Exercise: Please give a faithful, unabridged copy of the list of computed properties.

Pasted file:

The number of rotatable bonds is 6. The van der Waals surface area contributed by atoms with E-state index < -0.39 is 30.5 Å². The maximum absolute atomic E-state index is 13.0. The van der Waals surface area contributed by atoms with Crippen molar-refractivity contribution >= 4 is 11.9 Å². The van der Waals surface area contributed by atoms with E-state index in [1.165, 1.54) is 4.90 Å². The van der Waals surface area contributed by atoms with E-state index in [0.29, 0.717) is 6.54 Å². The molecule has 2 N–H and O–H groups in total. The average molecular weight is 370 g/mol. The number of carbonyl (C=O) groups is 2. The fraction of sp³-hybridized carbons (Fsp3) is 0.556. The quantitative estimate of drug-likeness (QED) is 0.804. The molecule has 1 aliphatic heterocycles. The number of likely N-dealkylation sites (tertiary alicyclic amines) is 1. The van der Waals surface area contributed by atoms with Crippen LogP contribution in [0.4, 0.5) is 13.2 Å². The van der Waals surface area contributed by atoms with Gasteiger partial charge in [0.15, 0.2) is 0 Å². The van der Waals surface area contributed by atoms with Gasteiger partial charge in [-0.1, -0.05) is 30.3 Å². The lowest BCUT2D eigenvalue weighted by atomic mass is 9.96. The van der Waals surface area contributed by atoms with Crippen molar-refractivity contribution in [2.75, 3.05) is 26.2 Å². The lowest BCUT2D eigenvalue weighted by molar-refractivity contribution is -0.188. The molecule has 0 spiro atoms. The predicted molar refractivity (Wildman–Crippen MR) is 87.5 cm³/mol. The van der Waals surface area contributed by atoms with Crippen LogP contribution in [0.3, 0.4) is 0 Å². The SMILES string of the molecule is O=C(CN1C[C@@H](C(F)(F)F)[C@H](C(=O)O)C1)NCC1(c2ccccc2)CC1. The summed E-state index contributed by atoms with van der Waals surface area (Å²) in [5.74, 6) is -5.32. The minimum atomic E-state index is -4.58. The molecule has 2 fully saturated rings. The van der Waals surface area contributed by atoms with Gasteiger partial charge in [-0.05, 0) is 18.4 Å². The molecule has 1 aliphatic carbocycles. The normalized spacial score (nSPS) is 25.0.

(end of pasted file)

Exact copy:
The number of rotatable bonds is 6. The van der Waals surface area contributed by atoms with E-state index < -0.39 is 30.5 Å². The maximum absolute atomic E-state index is 13.0. The van der Waals surface area contributed by atoms with Crippen molar-refractivity contribution >= 4 is 11.9 Å². The van der Waals surface area contributed by atoms with E-state index in [1.165, 1.54) is 4.90 Å². The van der Waals surface area contributed by atoms with E-state index in [0.29, 0.717) is 6.54 Å². The molecule has 2 N–H and O–H groups in total. The average molecular weight is 370 g/mol. The number of carbonyl (C=O) groups is 2. The fraction of sp³-hybridized carbons (Fsp3) is 0.556. The quantitative estimate of drug-likeness (QED) is 0.804. The molecule has 1 aliphatic heterocycles. The number of likely N-dealkylation sites (tertiary alicyclic amines) is 1. The van der Waals surface area contributed by atoms with Crippen LogP contribution in [0.4, 0.5) is 13.2 Å². The van der Waals surface area contributed by atoms with Gasteiger partial charge in [0.15, 0.2) is 0 Å². The van der Waals surface area contributed by atoms with Gasteiger partial charge in [-0.1, -0.05) is 30.3 Å². The lowest BCUT2D eigenvalue weighted by atomic mass is 9.96. The van der Waals surface area contributed by atoms with Crippen molar-refractivity contribution in [2.75, 3.05) is 26.2 Å². The lowest BCUT2D eigenvalue weighted by molar-refractivity contribution is -0.188. The molecule has 0 spiro atoms. The predicted molar refractivity (Wildman–Crippen MR) is 87.5 cm³/mol. The van der Waals surface area contributed by atoms with Crippen LogP contribution in [0.3, 0.4) is 0 Å². The SMILES string of the molecule is O=C(CN1C[C@@H](C(F)(F)F)[C@H](C(=O)O)C1)NCC1(c2ccccc2)CC1. The summed E-state index contributed by atoms with van der Waals surface area (Å²) in [5.74, 6) is -5.32. The minimum atomic E-state index is -4.58. The molecule has 2 fully saturated rings. The van der Waals surface area contributed by atoms with Gasteiger partial charge in [-0.05, 0) is 18.4 Å². The molecule has 1 aliphatic carbocycles. The normalized spacial score (nSPS) is 25.0.